This simple diagram is a good representation of how carbon pollution affects water vapor:

For reference here is that global tipping point chart by Dr. Steffen indicating roughly at what global average temperature above preindustrial conditions cooling factors helping to regulate the climate become warming, thus spiking surface temperatures higher even if CO2 pollution ceased:

Global map by Will Steffen of potential tipping cascades. The individual tipping elements are color- coded according to estimated thresholds in global average surface temperature (tipping points) (12, 34). Arrows show the potential interactions among the tipping elements based on expert elicitation that could generate cascades. Note that, although the risk for tipping (loss of) the East Antarctic Ice Sheet is proposed at >5 °C, some marine-based sectors in East Antarctica may be vulnerable at lower temperatures.) From: http://www.pnas.org/content/early/2018/08/07/1810141115#ref-12

So at what point might water vapor tip the climate? Continuing from the Yale article:

Climate scientists can quantify the effect of the water vapor feedback on the climate system, as shown by frequently modeled effects of doubling CO2. In the absence of a water vapor feedback, doubled CO2 would increase global temperatures by around 1 to 1.2 degrees C (1.8 to 2.2 degrees F). However, the additional water vapor in the atmosphere triggered by this initial warming will result in roughly 1.6 degrees C (2.9 degrees F) more warming, and positive feedbacks caused by changes in cloud formation add around 0.7 degrees C more (1.3 degrees F). This cloud feedback varies significantly between models, ranging from 0.3 to 1.1 degrees C (0.5 to 2 degrees F). See the IPCC AR4 WG1 chapter 8.6.3 (pdf) for a more detailed discussion on uncertainties regarding cloud forcings.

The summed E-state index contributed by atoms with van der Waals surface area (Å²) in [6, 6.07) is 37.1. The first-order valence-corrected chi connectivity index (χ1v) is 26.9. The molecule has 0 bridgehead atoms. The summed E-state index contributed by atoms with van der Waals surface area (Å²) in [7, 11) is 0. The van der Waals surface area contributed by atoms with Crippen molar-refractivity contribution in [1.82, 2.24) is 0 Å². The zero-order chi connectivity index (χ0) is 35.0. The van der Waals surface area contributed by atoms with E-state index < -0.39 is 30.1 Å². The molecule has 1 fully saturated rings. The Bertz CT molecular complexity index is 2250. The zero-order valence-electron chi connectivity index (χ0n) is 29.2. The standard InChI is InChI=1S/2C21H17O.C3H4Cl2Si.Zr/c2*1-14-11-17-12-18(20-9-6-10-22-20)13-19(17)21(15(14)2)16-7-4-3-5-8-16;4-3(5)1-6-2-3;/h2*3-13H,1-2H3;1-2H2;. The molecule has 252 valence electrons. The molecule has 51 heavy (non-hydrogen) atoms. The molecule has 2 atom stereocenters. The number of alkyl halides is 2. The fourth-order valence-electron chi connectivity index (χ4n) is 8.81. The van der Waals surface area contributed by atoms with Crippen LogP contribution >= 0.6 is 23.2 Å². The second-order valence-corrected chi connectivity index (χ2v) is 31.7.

More succinctly from Skeptical Science: https://www.skepticalscience.com/water-vapor-greenhouse-gas.htm

How much does water vapor amplify CO2 warming? Studies show that water vapor feedback roughly doubles the amount of warming caused by CO2. So if there is a 1°C change caused by CO2, the water vapor will cause the temperature to go up another 1°C. When other feedback loops are included, the total warming from a potential 1°C change caused by CO2 is, in reality, as much as 3°C.

We are therefore at the current  level of +1C above preindustrial conditions, already close to getting tipped towards another +1C of warmth from additional water vapor. We are perilously close to going above +2C as recommended by the Paris Accords no matter what we do. The next 2-5 years will be very telling as to what climate scientists diagnose for the future state of our world. Work diligently so that these doctors will be able to let the patient know that he has a chance to live.


Saturday heat will continue to build in the Plains. The good news is that the cooling trend started Wednesday in the West will continue aiding fire fighting efforts:

(As usual, this will be a fluid post in which more information gets added during the day as it crosses my radar, crediting all who have put it on-line.)

In climate/weather related news for today:

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The Climate Guy